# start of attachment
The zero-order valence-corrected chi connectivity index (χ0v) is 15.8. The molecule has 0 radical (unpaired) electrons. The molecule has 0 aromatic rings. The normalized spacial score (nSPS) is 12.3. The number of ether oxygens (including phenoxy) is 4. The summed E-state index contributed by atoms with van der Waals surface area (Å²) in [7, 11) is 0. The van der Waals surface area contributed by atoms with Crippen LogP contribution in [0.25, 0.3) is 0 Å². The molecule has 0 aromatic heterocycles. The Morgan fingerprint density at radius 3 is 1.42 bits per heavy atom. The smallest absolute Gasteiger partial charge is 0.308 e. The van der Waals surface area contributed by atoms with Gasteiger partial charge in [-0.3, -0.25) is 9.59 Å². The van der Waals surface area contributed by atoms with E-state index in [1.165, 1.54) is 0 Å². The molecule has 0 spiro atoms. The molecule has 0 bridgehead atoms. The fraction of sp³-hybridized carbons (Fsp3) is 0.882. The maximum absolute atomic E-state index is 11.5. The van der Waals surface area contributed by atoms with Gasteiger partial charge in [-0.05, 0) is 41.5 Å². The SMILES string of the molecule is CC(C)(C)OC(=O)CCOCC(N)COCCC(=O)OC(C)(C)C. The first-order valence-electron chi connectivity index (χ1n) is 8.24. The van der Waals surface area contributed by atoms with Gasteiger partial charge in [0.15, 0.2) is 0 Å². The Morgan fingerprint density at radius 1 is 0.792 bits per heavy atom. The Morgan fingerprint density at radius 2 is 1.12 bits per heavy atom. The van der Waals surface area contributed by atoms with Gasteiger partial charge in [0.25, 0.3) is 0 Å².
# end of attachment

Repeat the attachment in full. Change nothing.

The zero-order valence-corrected chi connectivity index (χ0v) is 15.8. The molecule has 0 radical (unpaired) electrons. The molecule has 0 aromatic rings. The normalized spacial score (nSPS) is 12.3. The number of ether oxygens (including phenoxy) is 4. The summed E-state index contributed by atoms with van der Waals surface area (Å²) in [7, 11) is 0. The van der Waals surface area contributed by atoms with Crippen LogP contribution in [0.25, 0.3) is 0 Å². The molecule has 0 aromatic heterocycles. The Morgan fingerprint density at radius 3 is 1.42 bits per heavy atom. The smallest absolute Gasteiger partial charge is 0.308 e. The van der Waals surface area contributed by atoms with Gasteiger partial charge in [-0.3, -0.25) is 9.59 Å². The van der Waals surface area contributed by atoms with E-state index in [1.165, 1.54) is 0 Å². The molecule has 0 spiro atoms. The molecule has 0 bridgehead atoms. The fraction of sp³-hybridized carbons (Fsp3) is 0.882. The maximum absolute atomic E-state index is 11.5. The van der Waals surface area contributed by atoms with Gasteiger partial charge in [-0.05, 0) is 41.5 Å². The SMILES string of the molecule is CC(C)(C)OC(=O)CCOCC(N)COCCC(=O)OC(C)(C)C. The first-order valence-electron chi connectivity index (χ1n) is 8.24. The van der Waals surface area contributed by atoms with Gasteiger partial charge in [0.15, 0.2) is 0 Å². The Morgan fingerprint density at radius 1 is 0.792 bits per heavy atom. The Morgan fingerprint density at radius 2 is 1.12 bits per heavy atom. The van der Waals surface area contributed by atoms with Gasteiger partial charge in [0.25, 0.3) is 0 Å².